Is your shower wall water damaged? This article may help you identify how to know if water damaged shower wall needs replacement.
It’s unfortunate when water damage happens to your home since it’s hard to find what’s causing it. However, there are signs you may look for on walls, and these include cracking, dark spots, cracking, flaking, bubbling, the smell of dampness, and mold, to name a few.
How Water Gets Into The Shower Wall
Water damage in a shower wall can be more serious if the walls are continuously exposed to water. Here are two ways your walls can be in contact with water.
1. Water entering the tile grout and broken caulk
Most of us think shower walls are waterproof, and there’s no issue with water falling through them. However, the grout between them can cause water to seep through if it’s not sealed correctly.
If you notice cracks or holes from the grout, that can be an entry for water to get inside.
2. Leak in pipes
You have several pipes in your bathroom walls, bringing water to the shower and other fixtures in the bathroom. Unlike leaks in traditional pipes, water doesn’t have anywhere to go if there’s a leak in these pipes.
Water will be deposited in the walls, causing severe water damage. Considering that you won’t be able to see leaks in pipes easily, you should know if there’s a leak once the wall has undergone water damage.
Signs Of Water Damage In Shower Walls
Knowing the signs of water damage can be beneficial, and it indicates that your shower walls might be sustaining water damage. These signs are not easy to spot, so it is essential to always look for them.
1. Presence of water around the corners
Too much water pooling around the corners of your bathtub indicates the presence of water behind the wall tiles, which drips onto the tub’s walls.
2. Strong odors
A strong and musty odor from your bathroom that you can’t get rid of can be a sign of water damage.
3. Cracks and holes in grout lines
Do you observe any cracks or holes along the grout lines between your wall tiles? Are the grouts not even at some places?
Cracks, discoloration, and uneven grout lines can be a sign of water damage, and if this is the case, it’s a possibility that there could be water entering your walls.
4. Damp spots on walls
Do you notice any damp spots on the walls surrounding your shower wall? There’s likely a leak in the pipes that carry water to your shower.
How To Repair Water Damage Behind The Shower Wall
Now that you know the signs of water damage in shower walls, the next step is to repair the damage. It is also time to decide whether you will handle the repair by yourself or look for professional help, and this decision depends on the extent of the damage.
When making any repair, safety should be your utmost priority. Even clear water can contain harmful microbes, so see to it that you keep safe by wearing safety gloves, a dust mask, gloves, disposable coveralls, and a hard hat to prevent injury.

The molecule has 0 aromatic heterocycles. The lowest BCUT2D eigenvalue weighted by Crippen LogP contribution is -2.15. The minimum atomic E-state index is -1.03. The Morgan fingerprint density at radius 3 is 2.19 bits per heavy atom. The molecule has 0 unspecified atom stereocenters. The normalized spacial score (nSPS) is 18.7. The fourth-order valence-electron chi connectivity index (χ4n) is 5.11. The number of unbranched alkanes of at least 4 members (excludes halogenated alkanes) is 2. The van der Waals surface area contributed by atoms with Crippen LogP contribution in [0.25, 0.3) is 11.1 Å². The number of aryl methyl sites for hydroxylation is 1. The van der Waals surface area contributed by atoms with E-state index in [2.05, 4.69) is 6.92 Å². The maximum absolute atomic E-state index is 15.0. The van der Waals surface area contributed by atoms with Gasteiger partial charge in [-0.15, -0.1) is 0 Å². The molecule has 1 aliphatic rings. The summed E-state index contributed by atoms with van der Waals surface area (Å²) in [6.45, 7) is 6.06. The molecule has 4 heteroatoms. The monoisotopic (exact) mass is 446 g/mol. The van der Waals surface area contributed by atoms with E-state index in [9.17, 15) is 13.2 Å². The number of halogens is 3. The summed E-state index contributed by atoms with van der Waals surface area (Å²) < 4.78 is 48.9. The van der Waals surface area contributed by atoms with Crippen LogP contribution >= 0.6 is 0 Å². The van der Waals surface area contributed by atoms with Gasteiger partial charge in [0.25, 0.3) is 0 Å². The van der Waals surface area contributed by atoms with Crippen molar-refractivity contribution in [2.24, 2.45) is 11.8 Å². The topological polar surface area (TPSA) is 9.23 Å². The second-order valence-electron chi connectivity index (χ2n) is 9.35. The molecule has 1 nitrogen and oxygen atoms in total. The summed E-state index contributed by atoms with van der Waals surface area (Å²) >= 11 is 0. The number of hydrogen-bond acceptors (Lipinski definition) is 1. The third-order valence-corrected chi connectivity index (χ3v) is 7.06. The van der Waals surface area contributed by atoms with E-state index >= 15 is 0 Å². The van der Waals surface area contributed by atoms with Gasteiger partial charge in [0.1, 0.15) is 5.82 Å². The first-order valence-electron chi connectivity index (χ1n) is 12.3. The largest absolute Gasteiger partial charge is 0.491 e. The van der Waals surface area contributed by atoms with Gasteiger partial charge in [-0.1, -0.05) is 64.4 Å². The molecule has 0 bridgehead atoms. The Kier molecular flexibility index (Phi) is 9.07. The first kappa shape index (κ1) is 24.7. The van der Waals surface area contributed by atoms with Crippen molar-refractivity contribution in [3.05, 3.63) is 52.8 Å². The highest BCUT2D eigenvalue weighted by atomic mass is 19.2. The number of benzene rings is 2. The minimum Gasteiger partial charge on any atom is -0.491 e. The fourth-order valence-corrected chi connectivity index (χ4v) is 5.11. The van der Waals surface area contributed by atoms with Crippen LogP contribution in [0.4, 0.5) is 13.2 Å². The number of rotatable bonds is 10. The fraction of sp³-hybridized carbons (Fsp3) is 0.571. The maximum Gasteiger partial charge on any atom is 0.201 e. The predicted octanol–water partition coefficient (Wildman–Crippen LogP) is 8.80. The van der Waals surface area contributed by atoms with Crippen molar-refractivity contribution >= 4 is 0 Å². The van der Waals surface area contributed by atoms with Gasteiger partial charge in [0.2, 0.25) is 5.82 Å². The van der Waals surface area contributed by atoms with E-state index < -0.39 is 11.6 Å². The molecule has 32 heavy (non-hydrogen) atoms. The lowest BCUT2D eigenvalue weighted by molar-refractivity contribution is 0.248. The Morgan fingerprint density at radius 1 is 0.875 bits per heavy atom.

After knowing all that you need to wear to perform the repair, you may now follow the steps below.
Step #1. Take the tiles off
You need to carefully remove the tiles from the wall for the first step. You may use a putty knife or small flat pry bar to remove the tiles, and remember to take the tiles off until the damaged drywall is completely exposed.
Step #2. Cut out the drywall
Now that you removed the tiles, you may see the water damaged drywall. It will likely be soft because the wall has been exposed to water.
Get a sharpie or pencil and mark straight lines on the water damaged drywall you’re about to cut. Use a wallboard saw to cut the drywall.
Step #3. Clean the tiles
Follow this step only if you’ll be reusing tiles removed from the wall, but make sure that the tiles you’ll reuse are free from any drywall residue and old adhesive before reusing them.
Clean the tiles by soaking them in water mixed with household cleaner. You’ll need to use a putty knife to scrape off old adhesives.
Step #4. Cut and install a cement board patch
Use a circular saw to cut a cement board patch for the drywall. The cement board you cut must fit the drywall area you removed and must have the same thickness as the drywall.
Step #5. Tape the joint
Apply enough self-adhesive cement board joints to the cement board. Take note that the standard drywall mesh tape is not suitable for this repair and will not deliver long-lasting results if used.
Step #6. Reinstall the tiles
You can use new tiles or reinstall the tiles you removed and cleaned. Mix a thin-set adhesive if necessary and apply it to the wall.
Remember to align the grout lines properly with the tiles when reinstalling.
Step #7. Seal the joints
Seal the gap between the shower pan and the tiles. This step is crucial as it will not let water seep through the shower wall.
This step will surely help you if you get into similar problems.
Now that you can identify how to know if water damaged shower wall needs replacement, you can now take immediate action to repair your water damaged shower wall. Before proceeding with the repair, always ensure that you wear safety equipment.